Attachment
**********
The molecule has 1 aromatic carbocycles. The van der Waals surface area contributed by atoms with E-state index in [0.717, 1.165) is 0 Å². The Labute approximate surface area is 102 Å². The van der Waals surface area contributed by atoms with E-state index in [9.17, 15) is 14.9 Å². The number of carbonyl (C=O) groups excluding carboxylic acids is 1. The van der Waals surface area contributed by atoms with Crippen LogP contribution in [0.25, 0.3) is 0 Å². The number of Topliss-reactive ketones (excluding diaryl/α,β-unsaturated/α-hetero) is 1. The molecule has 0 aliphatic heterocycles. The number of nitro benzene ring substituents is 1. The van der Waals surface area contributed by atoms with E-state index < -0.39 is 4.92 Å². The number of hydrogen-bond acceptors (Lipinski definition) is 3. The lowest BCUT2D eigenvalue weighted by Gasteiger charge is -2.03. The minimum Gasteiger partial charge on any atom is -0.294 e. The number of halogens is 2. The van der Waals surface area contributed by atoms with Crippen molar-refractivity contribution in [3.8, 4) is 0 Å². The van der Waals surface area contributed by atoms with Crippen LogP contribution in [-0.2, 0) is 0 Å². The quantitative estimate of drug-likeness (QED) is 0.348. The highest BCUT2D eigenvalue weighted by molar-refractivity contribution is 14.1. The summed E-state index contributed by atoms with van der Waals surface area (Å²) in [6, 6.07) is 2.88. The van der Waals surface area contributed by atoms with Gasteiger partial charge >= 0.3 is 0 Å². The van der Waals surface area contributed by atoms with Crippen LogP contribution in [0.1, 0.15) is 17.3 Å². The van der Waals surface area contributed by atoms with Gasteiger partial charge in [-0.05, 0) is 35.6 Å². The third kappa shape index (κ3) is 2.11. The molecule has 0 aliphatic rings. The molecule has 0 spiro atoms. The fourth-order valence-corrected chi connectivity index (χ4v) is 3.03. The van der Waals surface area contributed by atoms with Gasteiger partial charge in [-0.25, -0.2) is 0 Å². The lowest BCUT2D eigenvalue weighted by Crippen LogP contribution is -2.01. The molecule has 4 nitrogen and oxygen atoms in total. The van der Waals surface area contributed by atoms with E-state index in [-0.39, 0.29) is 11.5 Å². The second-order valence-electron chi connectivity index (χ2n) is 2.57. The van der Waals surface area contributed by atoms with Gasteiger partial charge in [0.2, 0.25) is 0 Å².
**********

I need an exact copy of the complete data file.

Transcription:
The molecule has 1 aromatic carbocycles. The van der Waals surface area contributed by atoms with E-state index in [0.717, 1.165) is 0 Å². The Labute approximate surface area is 102 Å². The van der Waals surface area contributed by atoms with E-state index in [9.17, 15) is 14.9 Å². The number of carbonyl (C=O) groups excluding carboxylic acids is 1. The van der Waals surface area contributed by atoms with Crippen LogP contribution in [0.25, 0.3) is 0 Å². The number of Topliss-reactive ketones (excluding diaryl/α,β-unsaturated/α-hetero) is 1. The molecule has 0 aliphatic heterocycles. The number of nitro benzene ring substituents is 1. The van der Waals surface area contributed by atoms with E-state index < -0.39 is 4.92 Å². The number of hydrogen-bond acceptors (Lipinski definition) is 3. The lowest BCUT2D eigenvalue weighted by Gasteiger charge is -2.03. The minimum Gasteiger partial charge on any atom is -0.294 e. The number of halogens is 2. The van der Waals surface area contributed by atoms with Crippen molar-refractivity contribution in [3.8, 4) is 0 Å². The van der Waals surface area contributed by atoms with Crippen LogP contribution in [-0.2, 0) is 0 Å². The quantitative estimate of drug-likeness (QED) is 0.348. The highest BCUT2D eigenvalue weighted by molar-refractivity contribution is 14.1. The summed E-state index contributed by atoms with van der Waals surface area (Å²) in [6, 6.07) is 2.88. The van der Waals surface area contributed by atoms with Gasteiger partial charge >= 0.3 is 0 Å². The van der Waals surface area contributed by atoms with Crippen LogP contribution in [0.1, 0.15) is 17.3 Å². The van der Waals surface area contributed by atoms with Gasteiger partial charge in [-0.05, 0) is 35.6 Å². The third kappa shape index (κ3) is 2.11. The molecule has 0 aliphatic rings. The molecule has 0 spiro atoms. The fourth-order valence-corrected chi connectivity index (χ4v) is 3.03. The van der Waals surface area contributed by atoms with Gasteiger partial charge in [-0.25, -0.2) is 0 Å². The lowest BCUT2D eigenvalue weighted by Crippen LogP contribution is -2.01. The molecule has 4 nitrogen and oxygen atoms in total. The van der Waals surface area contributed by atoms with E-state index in [-0.39, 0.29) is 11.5 Å². The second-order valence-electron chi connectivity index (χ2n) is 2.57. The van der Waals surface area contributed by atoms with Gasteiger partial charge in [0.2, 0.25) is 0 Å².